What could I possibly mean by this? When I originally talked about my dislike for needless “spectacle” in American science fiction I was talking about the way in which much of the media I’ve seen turns into vapid feel-good schlock with little substance. Something like James Cameron’s Avatar is a prime example of this as it has some of the best special effects, but little story to back it up. It’s one of those movies that tricks you into thinking that you’ve seen something amazing, then you realize you just saw another re-make of the tired John Smith meets Pocahontas storyline, just with blue cat-people. It truly is the story of the noble savage for a modern generation.
These age-old nationalist themes run deep in most American science fiction productions. If you look at a show like Star Trek and boil it down to it’s essence, The travels of the Starship Enterprise can seem almost exactly like that of a frontiersman venturing into the American wilderness. Gene Roddenberry even famously said that his past experience on the show Wagon Train essentially meant that Star Trek was “Wagon Train in space.” So Star Trek is based on American Expansionism, surely not all American Science Fiction is based on that? Well,no. But most stories are about some sort of space adventuring, space colonization, and optimistic futurist fluff. I think this all goes back to World War II, and America’s status as the world’s premier mega-power from then on. American exceptionalism has tainted us with a false sense that “everything is okay, because we live in America” at all times, and to me that really isn’t true.
On a sharp contrast, The United Kingdom was faced with decades of hardship after the war, even long after the scars of the Blitz healed. Their empire crumbled, and the economy slowed to a crawl not too long after. Internal strife, terrorism, and even labor unrest lead to many calling the once mighty nation the “sick man of Europe“. America had it’s problems, most notably with civil rights, but while most American suburbanites pretended to live in the realm of the fictionalized Leave it to Beaver TV show, many in England were miserable. This lead to a creative path of social commentary in most British science fiction. The book British Science Fiction Television: A Hitchhiker’s Guide by John R. Cook and Peter Wright lays this theory out pretty well:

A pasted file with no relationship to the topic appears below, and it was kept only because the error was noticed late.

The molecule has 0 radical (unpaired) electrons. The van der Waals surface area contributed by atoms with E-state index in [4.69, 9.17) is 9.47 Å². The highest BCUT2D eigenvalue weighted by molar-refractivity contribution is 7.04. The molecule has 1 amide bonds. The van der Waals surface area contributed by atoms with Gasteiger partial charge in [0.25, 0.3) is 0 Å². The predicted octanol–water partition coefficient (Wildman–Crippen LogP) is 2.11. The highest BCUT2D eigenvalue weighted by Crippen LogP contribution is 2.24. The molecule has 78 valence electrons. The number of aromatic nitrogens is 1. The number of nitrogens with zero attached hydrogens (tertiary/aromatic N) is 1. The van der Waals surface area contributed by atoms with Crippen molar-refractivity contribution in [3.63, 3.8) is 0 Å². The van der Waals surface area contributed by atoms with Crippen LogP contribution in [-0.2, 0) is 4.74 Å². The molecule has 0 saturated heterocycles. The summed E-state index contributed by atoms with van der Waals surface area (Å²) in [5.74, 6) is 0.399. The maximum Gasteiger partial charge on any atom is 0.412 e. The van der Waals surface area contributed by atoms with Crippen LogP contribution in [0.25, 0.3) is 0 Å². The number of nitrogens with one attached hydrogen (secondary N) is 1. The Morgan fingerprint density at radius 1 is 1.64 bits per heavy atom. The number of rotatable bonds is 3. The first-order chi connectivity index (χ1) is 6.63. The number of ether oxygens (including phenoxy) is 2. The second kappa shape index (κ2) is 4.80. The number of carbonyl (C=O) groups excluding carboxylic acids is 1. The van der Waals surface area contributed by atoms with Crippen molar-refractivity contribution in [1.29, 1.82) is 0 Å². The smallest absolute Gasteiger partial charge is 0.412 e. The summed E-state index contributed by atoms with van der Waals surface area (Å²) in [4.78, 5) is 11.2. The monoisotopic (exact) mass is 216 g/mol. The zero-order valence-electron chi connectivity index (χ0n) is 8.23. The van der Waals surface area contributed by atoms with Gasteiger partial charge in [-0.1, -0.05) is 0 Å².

“British [science fiction] TV was different. While America was assured of its leadership role in the emerging space race and could look with confidence to the stars as an extension of the utopian frontier possibilities of the American Dream, Britain was having to cope anxiously in the same period with the loss of empire and general decline as a world power. Thus the notion of the British in space was not only a depressing impossibility but an outright absurdity. Some of the basic differences in character between British and US science fiction TV may be traceable to this: where archetypal US series like Star Trek often confronted the future with a sense of gung-ho optimism. British equivalents were more prone to view it with pessimism, anxiety or, especially later with such shows as The Hitchhiker’s Guide to the Galaxy (BBC TV, 1981) and Red Dwarf (BBC TV, 1988-99), an alternative response of absurdist humour […]”
The above quote really struck a chord with me, and got me thinking about shows like Quatermass. When you first meet the titular character Bernard Quatermass, he is thrilled to have sent the first human, even better a human from Britain, into space. In a classic fashion, It all goes downhill from there and every subsequent series shows that he is slowly becoming disillusioned with the government, world space programs, the dangers of science, and finally life itself. That’s heavy stuff for a space adventure, in America Bruce Willis just rides in and saves the day. Even the “safest” UK science fiction, material geared towards families, follows this mindset. While quite a few episodes of Doctor Who can be seen as family friendly fun, there is a hidden darkness in there as well. iconic alien races such as the Cybermen are a commentary on cosmetic surgery and how long you can alter yourself and still be a human. Daleks are fascists in space, and episodes like The Green Death are taking a jab at industrial eco-hazards. Doctor Who has even tackled subjects such as religion and homosexuality, a huge “no-no” over here.